Amazon.com sales tax in MA soon? - Page 2

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  1. #11
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  2. #12
    Quote Originally Posted by hammer View Post
    In theory you should be paying use tax if you didn't pay sales tax...

    http://www.mass.gov/dor/individuals/taxpayer-help-and-resources/tax-guides/salesuse-tax-guide.html#questions

    Got bit on that one many years ago with a furniture purchase in NH. MA DOR audited the NH store and found my address on a receipt.
    Surprised the State of NH would even allow MA DOR to audit their stores. That's a major component in why there is no sales tax in NH; to lure shoppers from out of state.

    Maine had a line item on their tax returns asking you to report purchases out of state. Screw that. What if I move out of state, are they going to give me a tax credit?
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  3. #13
    hammer's Avatar
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    Quote Originally Posted by deadheadskier View Post
    Surprised the State of NH would even allow MA DOR to audit their stores. That's a major component in why there is no sales tax in NH; to lure shoppers from out of state.



    Maine had a line item on their tax returns asking you to report purchases out of state. Screw that. What if I move out of state, are they going to give me a tax credit?
    It was a small business so maybe they didn't feel they had an option. When I bought another item from them they just left the address off of the receipt.

    The problem with the use tax is not in the amount (although that can be a bit) but that, in theory, anything I purchase in NH and take home with me to MA is taxable. I do so much shopping in NH there's no way could I keep track of that.

  4. #14

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  5. #15
    thetrailboss's Avatar
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    Good luck on this, Massachusetts. Amazon has taken states to courts on this issue and has won. The only way it will be taxed is if the feds implement a national sales tax and even then folks will try to get around it.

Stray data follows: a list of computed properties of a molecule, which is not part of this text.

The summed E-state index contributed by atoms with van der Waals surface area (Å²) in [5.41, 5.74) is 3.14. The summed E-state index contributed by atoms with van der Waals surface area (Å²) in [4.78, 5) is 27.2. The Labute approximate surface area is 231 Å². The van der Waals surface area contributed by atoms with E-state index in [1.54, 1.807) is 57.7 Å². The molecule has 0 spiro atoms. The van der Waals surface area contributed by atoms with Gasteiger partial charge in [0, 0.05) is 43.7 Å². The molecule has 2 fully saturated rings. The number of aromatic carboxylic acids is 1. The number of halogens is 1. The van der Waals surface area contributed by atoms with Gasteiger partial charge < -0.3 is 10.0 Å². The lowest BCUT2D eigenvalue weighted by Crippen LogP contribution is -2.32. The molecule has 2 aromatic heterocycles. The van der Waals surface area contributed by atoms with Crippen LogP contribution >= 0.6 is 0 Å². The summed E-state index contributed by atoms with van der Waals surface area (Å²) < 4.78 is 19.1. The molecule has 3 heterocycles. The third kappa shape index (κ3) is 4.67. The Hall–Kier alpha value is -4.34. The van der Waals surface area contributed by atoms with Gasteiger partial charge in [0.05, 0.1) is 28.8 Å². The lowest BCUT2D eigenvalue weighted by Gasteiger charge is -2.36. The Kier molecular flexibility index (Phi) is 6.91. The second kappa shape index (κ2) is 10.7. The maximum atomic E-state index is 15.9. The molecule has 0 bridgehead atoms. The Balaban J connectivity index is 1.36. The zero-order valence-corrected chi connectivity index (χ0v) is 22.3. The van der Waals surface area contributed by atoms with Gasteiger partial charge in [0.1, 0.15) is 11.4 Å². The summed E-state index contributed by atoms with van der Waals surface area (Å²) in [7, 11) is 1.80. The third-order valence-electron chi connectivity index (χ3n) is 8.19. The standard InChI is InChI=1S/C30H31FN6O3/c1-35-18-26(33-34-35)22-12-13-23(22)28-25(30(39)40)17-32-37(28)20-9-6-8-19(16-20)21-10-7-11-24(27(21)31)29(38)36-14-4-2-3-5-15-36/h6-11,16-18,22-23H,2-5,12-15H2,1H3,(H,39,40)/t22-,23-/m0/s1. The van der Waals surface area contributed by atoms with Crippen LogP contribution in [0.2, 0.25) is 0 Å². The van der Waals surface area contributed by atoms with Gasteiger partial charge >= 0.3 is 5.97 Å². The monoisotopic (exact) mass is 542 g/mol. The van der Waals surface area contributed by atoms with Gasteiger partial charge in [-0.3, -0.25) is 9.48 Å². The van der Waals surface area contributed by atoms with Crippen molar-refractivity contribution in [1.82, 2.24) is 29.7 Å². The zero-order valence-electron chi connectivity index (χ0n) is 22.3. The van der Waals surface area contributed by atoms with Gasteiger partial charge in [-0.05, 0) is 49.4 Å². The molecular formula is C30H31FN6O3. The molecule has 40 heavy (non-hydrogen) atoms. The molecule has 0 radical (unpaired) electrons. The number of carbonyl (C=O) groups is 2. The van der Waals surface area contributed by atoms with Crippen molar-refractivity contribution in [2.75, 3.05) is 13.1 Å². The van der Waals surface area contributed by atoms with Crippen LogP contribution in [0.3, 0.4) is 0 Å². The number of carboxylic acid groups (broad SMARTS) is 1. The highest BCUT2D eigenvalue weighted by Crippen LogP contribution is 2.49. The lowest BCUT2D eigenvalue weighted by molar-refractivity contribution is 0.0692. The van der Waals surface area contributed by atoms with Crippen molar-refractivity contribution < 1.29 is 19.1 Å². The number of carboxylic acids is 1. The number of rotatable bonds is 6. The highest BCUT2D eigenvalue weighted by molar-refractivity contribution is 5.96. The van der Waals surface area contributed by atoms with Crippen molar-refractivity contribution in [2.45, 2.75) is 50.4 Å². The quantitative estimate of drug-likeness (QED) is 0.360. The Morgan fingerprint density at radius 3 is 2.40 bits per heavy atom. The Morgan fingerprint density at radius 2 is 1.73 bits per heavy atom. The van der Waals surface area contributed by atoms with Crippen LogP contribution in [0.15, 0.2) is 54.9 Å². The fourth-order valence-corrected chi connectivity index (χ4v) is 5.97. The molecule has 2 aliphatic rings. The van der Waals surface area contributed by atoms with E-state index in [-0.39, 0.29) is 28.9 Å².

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  6. #16
    Quote Originally Posted by o3jeff View Post
    That doesn't say anything about Mass.
    Whatever hits the fan will not be distributed evenly.

  7. #17

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    Quote Originally Posted by wa-loaf View Post
    That doesn't say anything about Mass.
    Opps, meant NJ
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  8. #18
    Sucks. But from an overall perspective, something has to change. Many states built their fiscal economies of scale on pre-internet sales taxation. With the internet, you have fewer people paying local taxes despite a growth in population needing services. No such thing as a free lunch, and all that. People complain about states not being able to balance budgets yet they cling to their tax free internet and then complain when that goes away. Easy for me to toss these stones when I live in a non-glass house in NH. But there it is.

    Trailboss might know more about this, but I think internet retailers have won these cases frequently because they are relying on laws that were in place pre-internet that had not envisioned an internet driven economy.

    Working in retail with an online store, one issue I know as a manager is doing taxes by state would be very difficult for small businesses. I work for a national company with lawyers and techies staying abreast of taxation issues and making appropriate changes. It would be incredibly difficult for small businesses to handle 50 different tax codes and handle the logistics of both collection and distribution.

    Hopefully something fair from the feds can get this thing working for everyone without hurting local small business. Only concern there is if people have gotten used to tax free online shopping, it will be a major economic pain to need to pay sales tax again. Could drag the so called recovery down again in places.
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  9. #19
    Quote Originally Posted by riverc0il View Post
    It would be incredibly difficult for small businesses to handle 50 different tax codes and handle the logistics of both collection and distribution.
    I've read that there are in fact over 30,000 different state and local tax jurisdictions in the USA. As soon internet sales are opened to state taxation all the local county and or town jurisdictions will also be looking for their money too. Imagine a small startup business trying to handle that many different tax jurisdictions!

    Edit - Although there may be 30,000 plus jurisdictions only 7600 local jurisdictions plus 45 states collect sales taxes. Still a large number though.
    Last edited by mlctvt; Jun 2, 2012 at 8:32 AM.

  10. #20

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    Looks like Connecticut is doomed starting in November.
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